In my personal opinion…

I’ve been watching an interesting example of crisis communication unfold in regard to the comments made by Whole Foods chairman and chief executive officer John Mackey. Mr Mackey voiced his criticisms of President Obama’s health care proposals in a Wall Street Journal opinion piece earlier in August. As a response to the negative criticism’s that have followed, Whole Foods has issued a statement to, as The New York Times notes, “distance itself somewhat from its chief’s statements.” The statement, in part, reads:

While Whole Foods Market has no official company-wide position on the health care reform issue, we would not want our very successful and sustainable health care coverage to be jeopardized. Our C.E.O. submitted an opinion piece last week with the intention of expressing his own viewpoints and providing constructive ideas to support reform, as President Obama invited America to do. We have heard from individuals who both agree and disagree with John’s ideas as there are many opinions and emotions surrounding the ongoing health care reform issue, including lots of differing views here inside of Whole Foods Market. We appreciate those diverse perspectives but it is unfortunate there is misinformation and confusion out there to cloud John’s good intentions.

As a PR person, whenever I see crisis communications like this in action I think it’s interesting to carefully look at  the content and tone of the reactive comments. I thought the Whole Foods response seemed to be flawed in that it presents a pretty fundamental misunderstanding of the power of a spokesperson.

The statement begins with a desperate attempt to show that the CEO’s opinions are unique from the organization’s itself. This distinction, while may have been  convenience in  this case, is wishful thinking. Not only is Mackey an  employee, and therefore a representative of Whole Foods, but his role is to guide the company. No matter what he does, his statements are going to have an effect on the company and its resulting image. The opinions of any and all employees constantly shape both the internal and external perception of any organization whether they like it or not. It is both the responsibility of the spokesperson and communications department to be cognizant of this, and the potential consequences.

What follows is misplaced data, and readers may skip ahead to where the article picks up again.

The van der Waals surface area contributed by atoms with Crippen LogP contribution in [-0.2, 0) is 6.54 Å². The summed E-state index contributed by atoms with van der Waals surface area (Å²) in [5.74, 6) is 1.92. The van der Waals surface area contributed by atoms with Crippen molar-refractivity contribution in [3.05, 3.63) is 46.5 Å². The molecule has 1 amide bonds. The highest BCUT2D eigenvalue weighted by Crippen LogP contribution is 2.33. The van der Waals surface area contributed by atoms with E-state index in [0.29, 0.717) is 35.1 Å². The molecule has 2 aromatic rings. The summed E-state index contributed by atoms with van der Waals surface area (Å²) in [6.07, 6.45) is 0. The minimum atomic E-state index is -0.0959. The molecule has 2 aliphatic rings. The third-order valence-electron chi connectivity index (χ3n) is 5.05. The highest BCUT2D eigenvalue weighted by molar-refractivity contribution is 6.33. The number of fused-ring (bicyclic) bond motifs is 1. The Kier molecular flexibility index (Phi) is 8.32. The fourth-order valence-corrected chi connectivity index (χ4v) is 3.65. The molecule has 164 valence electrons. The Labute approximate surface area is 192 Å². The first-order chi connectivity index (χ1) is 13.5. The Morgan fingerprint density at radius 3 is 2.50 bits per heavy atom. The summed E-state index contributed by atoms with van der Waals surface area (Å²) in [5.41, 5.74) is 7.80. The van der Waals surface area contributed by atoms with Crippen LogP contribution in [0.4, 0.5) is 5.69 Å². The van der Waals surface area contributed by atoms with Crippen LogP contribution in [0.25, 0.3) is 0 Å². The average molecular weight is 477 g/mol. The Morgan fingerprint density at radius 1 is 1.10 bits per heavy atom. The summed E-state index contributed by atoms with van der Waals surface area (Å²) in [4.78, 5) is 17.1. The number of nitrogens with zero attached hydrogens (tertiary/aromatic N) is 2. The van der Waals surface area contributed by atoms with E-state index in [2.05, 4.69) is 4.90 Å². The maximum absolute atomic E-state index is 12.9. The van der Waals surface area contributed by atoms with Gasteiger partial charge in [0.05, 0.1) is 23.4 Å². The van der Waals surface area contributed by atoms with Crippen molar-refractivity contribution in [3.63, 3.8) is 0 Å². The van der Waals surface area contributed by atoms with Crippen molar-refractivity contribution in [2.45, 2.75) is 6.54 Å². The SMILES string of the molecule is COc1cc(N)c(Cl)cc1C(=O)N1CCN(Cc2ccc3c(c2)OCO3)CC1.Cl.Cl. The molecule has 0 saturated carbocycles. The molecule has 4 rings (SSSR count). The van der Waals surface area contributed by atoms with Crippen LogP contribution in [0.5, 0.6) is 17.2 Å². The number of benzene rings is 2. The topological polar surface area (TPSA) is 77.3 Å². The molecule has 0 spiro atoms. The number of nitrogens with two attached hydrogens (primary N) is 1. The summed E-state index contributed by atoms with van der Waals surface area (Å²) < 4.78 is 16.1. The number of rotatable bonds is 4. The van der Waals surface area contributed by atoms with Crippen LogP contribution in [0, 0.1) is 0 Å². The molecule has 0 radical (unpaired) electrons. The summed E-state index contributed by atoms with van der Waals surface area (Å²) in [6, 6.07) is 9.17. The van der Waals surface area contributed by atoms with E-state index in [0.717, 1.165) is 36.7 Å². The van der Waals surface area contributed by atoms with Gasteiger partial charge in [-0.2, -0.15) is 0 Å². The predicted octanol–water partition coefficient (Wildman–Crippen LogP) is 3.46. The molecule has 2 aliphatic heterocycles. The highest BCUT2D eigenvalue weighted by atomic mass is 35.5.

Also,  as social media is increasingly being used as a hybrid tool for both personal and professional communication, it’s important to keep in mind everything you say is a reflection of your employer and any affinity groups you belong to, like it or not. It’s an important consideration that should not ever be overlooked, both in it’s potential as a positive and detrimental force.

I bring up these points because I find it fascinating to see how companies handle their PR in times of crisis. These situations require people to react with both speed and insight, and the psychology behind these decisions is something that makes me constantly evaluate my own decisions as a communicator. These are also great examples for us to think of what, and what not to do, in our own times of crisis.

2 Responses to “In my personal opinion…”

  1. 1 Bo September 2, 2009 at 12:09 am

    What’s amazing to me is how this became an issue at all.

    Mackey wrote a cool, level-headed essay on what problems he sees with various health reform proposals.

    People who clearly did not read the article flipped out, painting him as a right-wind idealogue. In fact, he is the CEO of one of the most socially responsible companies in the U.S., and a passionate defender of corporate responsibility (he won a debate in libertarian Reason magazine with libertarian idol Milton Friedman and another CEO over corporate responsibilities by taking the most compassionate position).

    So the real interesting PR angle is: “What do you do when you company is under assault from crazed people with a political axe to grind?” The Obama administration should also be interested in this…

  2. 2 Melissa September 2, 2009 at 6:00 am

    I’d be curious to know whether the PR team ghostwrote his op-ed in the first place!

Leave a Reply

Fill in your details below or click an icon to log in: Logo

You are commenting using your account. Log Out / Change )

Twitter picture

You are commenting using your Twitter account. Log Out / Change )

Facebook photo

You are commenting using your Facebook account. Log Out / Change )

Google+ photo

You are commenting using your Google+ account. Log Out / Change )

Connecting to %s

%d bloggers like this: